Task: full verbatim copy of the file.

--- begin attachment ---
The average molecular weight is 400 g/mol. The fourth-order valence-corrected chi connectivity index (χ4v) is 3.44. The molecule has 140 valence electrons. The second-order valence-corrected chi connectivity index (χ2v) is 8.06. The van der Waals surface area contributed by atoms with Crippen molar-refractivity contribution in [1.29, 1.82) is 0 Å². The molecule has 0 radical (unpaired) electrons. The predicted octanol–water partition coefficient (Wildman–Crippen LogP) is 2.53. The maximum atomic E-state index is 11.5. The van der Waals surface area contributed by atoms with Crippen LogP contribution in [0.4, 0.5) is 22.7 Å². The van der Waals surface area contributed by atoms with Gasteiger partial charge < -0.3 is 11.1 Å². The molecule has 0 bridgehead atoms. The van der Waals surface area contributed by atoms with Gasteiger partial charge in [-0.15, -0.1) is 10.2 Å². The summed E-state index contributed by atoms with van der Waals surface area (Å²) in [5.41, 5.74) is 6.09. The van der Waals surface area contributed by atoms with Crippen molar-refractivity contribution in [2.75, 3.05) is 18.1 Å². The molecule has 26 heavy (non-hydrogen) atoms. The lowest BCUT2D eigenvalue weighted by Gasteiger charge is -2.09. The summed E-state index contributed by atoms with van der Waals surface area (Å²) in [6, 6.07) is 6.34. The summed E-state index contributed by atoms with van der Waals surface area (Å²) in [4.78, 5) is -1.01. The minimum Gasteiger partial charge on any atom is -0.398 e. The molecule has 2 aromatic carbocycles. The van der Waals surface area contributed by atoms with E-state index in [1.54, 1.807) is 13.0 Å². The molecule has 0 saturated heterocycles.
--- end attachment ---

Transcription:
The average molecular weight is 400 g/mol. The fourth-order valence-corrected chi connectivity index (χ4v) is 3.44. The molecule has 140 valence electrons. The second-order valence-corrected chi connectivity index (χ2v) is 8.06. The van der Waals surface area contributed by atoms with Crippen molar-refractivity contribution in [1.29, 1.82) is 0 Å². The molecule has 0 radical (unpaired) electrons. The predicted octanol–water partition coefficient (Wildman–Crippen LogP) is 2.53. The maximum atomic E-state index is 11.5. The van der Waals surface area contributed by atoms with Crippen LogP contribution in [0.4, 0.5) is 22.7 Å². The van der Waals surface area contributed by atoms with Gasteiger partial charge < -0.3 is 11.1 Å². The molecule has 0 bridgehead atoms. The van der Waals surface area contributed by atoms with Gasteiger partial charge in [-0.15, -0.1) is 10.2 Å². The summed E-state index contributed by atoms with van der Waals surface area (Å²) in [5.41, 5.74) is 6.09. The van der Waals surface area contributed by atoms with Crippen molar-refractivity contribution in [2.75, 3.05) is 18.1 Å². The molecule has 26 heavy (non-hydrogen) atoms. The lowest BCUT2D eigenvalue weighted by Gasteiger charge is -2.09. The summed E-state index contributed by atoms with van der Waals surface area (Å²) in [6, 6.07) is 6.34. The summed E-state index contributed by atoms with van der Waals surface area (Å²) in [4.78, 5) is -1.01. The minimum Gasteiger partial charge on any atom is -0.398 e. The molecule has 2 aromatic carbocycles. The van der Waals surface area contributed by atoms with E-state index in [1.54, 1.807) is 13.0 Å². The molecule has 0 saturated heterocycles.